toe and claw averaging fj inch, representative of the usual 1st quill wholly obsolete, and what therefore become the 1st, 2nd, and 3rd, are subequal, and jj inch longer than the 4th. In the typical Alauda- which follow, the first quill exists in extreme minuteness, and the four next are longest and subequal. Irides dark hazel. Bill whitish-horny, blackish along ridge of upper mandible, and slightly on that of lower; legs brownish, and darker at the joints. This bird changes its plumage in February, and the prevalent hue of the upper parts, in newly moulted specimens, is slightly rufescent pale sand-colour, each feather having a moderately broad streak of dusky ; stripe over the eye, and the whole undcr-parts, fulvous-white, deepening on tho breast, and wholly spotless in some, in the generality a little spotted, more or less obscurely: ear-coverts tinged posteriorly with dusky: wings dusky-brown, with fulvous edgings, broader and deeper coloured on the tertiaries and tips of the coverts, and a whitish edge to the first primary only: tstil also dusky, its penultimate feather having the exterior web white-edged, and the outermost feather luring its exterior web wholly white to near the base, and also a considerable portion of its inner web. In the old or worn plumage, the dusky much prevails upon the back, from the fulvous edgings to the feathers having disappeared, and, in general, there is a strong rufous cast upou the crown, which is seldom very distinctly apparent in the new feathers; the breast has commonly a few small and narrow dusky streaks, and a patch of the same appears on each side of the lower part of the fore-neck, composed of the outer webs of the uppermost exterior pectoral feathers; this is more or less developed in different specimens, and less observably in the newly moulted plumage. This species, like the hut, progresses on the ground as much by hopping as by mining, but has a true Lark's chirrup. It is caught in immense numbers for the table.
The next is a typical Atauda, allied to the European Wood Lark (A. arborea), and more from 1 combination of collateral evidence than from the sufficiency of any description to which I have iceess, I conclude it to be the No. 186 of Mr. Jerdon's list, referred by that naturalist to A. Ciadeoia^ Franklin, bat which appears to me to be rather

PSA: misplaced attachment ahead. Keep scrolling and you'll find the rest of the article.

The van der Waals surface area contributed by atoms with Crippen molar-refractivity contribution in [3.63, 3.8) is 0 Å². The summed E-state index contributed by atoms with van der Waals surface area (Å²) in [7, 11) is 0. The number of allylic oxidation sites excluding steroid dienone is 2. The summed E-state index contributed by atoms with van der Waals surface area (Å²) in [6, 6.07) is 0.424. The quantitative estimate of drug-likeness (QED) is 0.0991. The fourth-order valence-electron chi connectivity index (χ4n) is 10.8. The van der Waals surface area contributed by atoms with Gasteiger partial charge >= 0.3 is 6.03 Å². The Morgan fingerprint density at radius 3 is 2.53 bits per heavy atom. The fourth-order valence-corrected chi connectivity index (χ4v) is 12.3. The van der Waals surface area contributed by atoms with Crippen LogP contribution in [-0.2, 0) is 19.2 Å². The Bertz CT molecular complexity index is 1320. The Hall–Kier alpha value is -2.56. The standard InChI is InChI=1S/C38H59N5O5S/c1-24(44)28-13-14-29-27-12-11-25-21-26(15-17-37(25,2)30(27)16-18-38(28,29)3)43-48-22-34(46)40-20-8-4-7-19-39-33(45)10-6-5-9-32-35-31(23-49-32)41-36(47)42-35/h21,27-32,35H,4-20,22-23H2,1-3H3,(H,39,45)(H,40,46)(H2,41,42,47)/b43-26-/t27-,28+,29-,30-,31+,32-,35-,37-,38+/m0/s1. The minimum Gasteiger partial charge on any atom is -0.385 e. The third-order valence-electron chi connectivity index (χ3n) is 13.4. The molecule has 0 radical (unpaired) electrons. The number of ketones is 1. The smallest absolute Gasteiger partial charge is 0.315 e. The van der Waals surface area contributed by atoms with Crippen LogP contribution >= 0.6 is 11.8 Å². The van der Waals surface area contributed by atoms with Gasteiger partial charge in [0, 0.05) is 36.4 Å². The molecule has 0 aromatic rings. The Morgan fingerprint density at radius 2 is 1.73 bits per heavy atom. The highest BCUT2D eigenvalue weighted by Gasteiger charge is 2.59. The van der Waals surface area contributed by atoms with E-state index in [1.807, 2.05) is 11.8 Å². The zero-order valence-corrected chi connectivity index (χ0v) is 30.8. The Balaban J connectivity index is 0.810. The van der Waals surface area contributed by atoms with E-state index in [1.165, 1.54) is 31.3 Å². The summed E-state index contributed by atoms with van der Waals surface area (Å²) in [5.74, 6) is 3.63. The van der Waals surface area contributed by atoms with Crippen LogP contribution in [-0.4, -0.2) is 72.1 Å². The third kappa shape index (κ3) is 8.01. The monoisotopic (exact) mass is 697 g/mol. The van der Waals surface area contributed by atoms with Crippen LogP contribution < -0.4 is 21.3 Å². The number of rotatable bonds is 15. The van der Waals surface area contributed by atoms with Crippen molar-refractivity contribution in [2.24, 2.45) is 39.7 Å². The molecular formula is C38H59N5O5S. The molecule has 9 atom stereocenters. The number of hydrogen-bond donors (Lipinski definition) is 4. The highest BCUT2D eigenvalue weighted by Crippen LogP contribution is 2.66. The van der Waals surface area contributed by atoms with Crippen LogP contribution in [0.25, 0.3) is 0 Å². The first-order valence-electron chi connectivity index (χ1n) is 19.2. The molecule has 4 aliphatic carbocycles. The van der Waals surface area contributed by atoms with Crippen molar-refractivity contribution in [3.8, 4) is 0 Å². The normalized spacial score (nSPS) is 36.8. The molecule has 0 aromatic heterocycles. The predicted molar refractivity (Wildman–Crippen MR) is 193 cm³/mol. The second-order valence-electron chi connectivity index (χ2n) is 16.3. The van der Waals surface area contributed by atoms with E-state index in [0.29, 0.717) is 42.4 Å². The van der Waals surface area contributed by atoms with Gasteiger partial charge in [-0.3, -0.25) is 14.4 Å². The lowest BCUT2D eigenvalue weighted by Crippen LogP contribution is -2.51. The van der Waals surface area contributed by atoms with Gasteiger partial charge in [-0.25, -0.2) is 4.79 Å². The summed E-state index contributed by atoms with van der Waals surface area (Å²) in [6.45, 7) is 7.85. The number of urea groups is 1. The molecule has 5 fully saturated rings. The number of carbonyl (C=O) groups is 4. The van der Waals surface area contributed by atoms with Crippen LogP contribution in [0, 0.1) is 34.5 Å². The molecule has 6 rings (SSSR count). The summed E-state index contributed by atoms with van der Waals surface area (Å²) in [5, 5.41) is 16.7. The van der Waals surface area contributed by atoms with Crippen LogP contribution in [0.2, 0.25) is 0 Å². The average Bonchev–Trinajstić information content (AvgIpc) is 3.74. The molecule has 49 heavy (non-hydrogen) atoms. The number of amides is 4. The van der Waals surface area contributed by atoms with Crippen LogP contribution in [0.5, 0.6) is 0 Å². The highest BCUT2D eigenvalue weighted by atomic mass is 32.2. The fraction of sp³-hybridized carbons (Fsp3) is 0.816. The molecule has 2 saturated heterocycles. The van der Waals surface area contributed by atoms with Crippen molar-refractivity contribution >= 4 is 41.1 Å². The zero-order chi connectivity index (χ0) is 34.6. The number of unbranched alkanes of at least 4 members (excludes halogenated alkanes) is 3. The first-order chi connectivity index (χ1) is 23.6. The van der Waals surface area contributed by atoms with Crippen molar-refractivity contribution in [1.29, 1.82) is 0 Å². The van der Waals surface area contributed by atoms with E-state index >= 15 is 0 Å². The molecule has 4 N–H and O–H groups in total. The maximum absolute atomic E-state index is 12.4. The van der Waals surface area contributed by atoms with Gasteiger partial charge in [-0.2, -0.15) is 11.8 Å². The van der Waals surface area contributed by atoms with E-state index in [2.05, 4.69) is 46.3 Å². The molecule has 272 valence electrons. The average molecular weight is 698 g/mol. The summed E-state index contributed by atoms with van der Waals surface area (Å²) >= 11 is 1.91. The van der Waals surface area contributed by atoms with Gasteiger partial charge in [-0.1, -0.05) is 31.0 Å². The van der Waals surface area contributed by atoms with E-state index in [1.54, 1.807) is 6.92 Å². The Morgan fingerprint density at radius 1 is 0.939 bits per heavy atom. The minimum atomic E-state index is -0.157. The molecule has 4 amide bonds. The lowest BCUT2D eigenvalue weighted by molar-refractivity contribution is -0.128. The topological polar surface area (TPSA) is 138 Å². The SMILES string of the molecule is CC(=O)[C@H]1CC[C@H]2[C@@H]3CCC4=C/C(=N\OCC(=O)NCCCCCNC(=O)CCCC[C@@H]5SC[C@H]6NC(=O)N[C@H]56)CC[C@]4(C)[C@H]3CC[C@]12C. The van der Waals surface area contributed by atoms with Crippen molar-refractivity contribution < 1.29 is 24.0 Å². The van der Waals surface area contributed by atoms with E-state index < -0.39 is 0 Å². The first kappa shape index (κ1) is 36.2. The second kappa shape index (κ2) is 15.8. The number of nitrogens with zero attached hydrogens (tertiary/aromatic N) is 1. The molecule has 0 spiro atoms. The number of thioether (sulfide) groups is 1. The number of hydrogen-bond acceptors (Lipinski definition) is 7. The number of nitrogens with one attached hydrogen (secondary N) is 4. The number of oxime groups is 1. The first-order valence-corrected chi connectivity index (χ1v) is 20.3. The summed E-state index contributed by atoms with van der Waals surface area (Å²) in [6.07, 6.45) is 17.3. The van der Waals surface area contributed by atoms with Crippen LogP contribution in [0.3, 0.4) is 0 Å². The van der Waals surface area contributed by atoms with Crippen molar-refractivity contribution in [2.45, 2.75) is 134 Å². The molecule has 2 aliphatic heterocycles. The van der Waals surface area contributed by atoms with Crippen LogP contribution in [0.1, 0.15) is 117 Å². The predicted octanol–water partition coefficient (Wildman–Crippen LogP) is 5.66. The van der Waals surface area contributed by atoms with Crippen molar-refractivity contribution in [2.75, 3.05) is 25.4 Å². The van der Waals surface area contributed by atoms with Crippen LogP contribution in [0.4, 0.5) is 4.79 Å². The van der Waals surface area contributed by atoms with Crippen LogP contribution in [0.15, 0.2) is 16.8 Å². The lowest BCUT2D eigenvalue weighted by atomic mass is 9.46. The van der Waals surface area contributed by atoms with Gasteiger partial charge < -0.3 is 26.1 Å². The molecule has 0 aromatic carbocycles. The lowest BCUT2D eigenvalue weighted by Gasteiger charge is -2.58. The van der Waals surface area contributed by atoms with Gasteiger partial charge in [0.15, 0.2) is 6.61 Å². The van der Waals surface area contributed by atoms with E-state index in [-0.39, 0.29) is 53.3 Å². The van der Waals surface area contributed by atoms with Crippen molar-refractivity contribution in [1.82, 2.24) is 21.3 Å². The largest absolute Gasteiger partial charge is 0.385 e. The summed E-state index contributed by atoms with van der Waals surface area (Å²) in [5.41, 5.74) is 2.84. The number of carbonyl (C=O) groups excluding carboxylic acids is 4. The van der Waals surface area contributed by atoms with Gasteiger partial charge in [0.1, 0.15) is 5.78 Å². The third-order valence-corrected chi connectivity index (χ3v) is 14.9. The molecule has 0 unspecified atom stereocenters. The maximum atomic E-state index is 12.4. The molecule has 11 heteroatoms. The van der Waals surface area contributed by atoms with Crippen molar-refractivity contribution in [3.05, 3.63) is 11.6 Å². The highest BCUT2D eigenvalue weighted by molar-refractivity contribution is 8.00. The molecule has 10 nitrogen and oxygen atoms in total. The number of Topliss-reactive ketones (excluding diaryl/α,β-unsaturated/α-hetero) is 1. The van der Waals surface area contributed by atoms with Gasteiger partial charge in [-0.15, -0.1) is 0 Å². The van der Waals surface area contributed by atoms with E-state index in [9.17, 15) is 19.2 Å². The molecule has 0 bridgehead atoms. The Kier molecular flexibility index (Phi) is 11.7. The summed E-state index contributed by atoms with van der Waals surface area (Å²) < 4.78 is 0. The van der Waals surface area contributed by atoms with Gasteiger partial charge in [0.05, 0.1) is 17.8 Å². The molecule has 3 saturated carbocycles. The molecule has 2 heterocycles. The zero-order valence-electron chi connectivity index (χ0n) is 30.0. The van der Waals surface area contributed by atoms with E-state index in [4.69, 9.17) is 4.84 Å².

1 A gvtyttia. Franklin, P. Z. S, 1631, 119. Length 6 inches to 6| inches, by 10} to 11| inches h extent; wing from bend 2\ to 3$ inches, and tail 2 to 2£ inches; bill to forehead £ inch, and to rape - inch; tarae barely 1 inch, and hind-toe and claw averaging the same. Irides dark haxcl. Bill dusky above, the rest whitish; and legs pale brown. Colour of the upper parts blackish daky-brown, relieved with contrasting pale fulvous lateral margins to the feathers; beneath fj^escent-white, deeper and spotted or streaked with dusky-black on the breast and car-coverts partly, the remainder of the latter being suffused posteriorly with dusky: a pale streak over the fTt; and the erectile coronal feathers moderately elongated: some have a rufous tinge on the null upper tail-coverts, and also margining the large quills, more especially the secondaries; »Liie the coverts are edged with grey: the tail has its outermost feather almost wholly, and tho ftaahhnate on its exterior web only, fulvescent-white. As compared with the British Wood Lark (ladwrinng from memory of the latter), the general cast of colour inclines less to rufous, cspe-a-ij about the rump, the coronal feathers are less lengthened, and the eye-streak is not carried reasd the occiput. This species is common, and during February more especially, Is brought to the bsxaar more numerously than the Mirafra, or than any of the other species sold as Ortolan*, ftspting the large Pipit and the Corypha.*
i. A. gracilis, Nobis. The dimensions of this nearly accord with those of the preceding species, bat the shape of the living bird is considerably more slender, and the merest glance suffices to discriminate them apart; yet on endeavouring to describe them separately, I find the greatest difficulty in kitting upon any one satisfactory distinction. The hind-claw is certainly longer and straighter "'iii, measuring ^ inch; and the aspect of the plumage is different, though not adequately so dseribable: the colours of the feathers are much more cleanly defined apart, and the light hue all but qtnte obsolete on the outer side of each scapulary and interscapular}-, while in the preceding species both sides are distinctly so marked (the outer, however, being darker and browner than the ffiaertiaej, and the mottling is a more confused character. On examining many specimens of tpresomedj A. gulgula, I cannot find one in which the penultimate tail-feather is tipped on its inMt web with white; but in this species it is distinctly so tipped for nearly \ inch, and all its whittfc or albescent is much more deeply suffused with ferruginous. 1 have seen but two examples ff this bird, the first alive in the shop of a dealer who had sold it, and the second was shot by Mr. Frith, and presented in a fresh state to the Society, as noticed in my Report for January. VHten I come to know more of its notes and habits, I shall doubtless be able to describe it more satisfactorily than at present; but in the mean while lam quite satisfied of its distinctness, and tlnald never hesitate in recognising it the moment 1 beheld a specimen.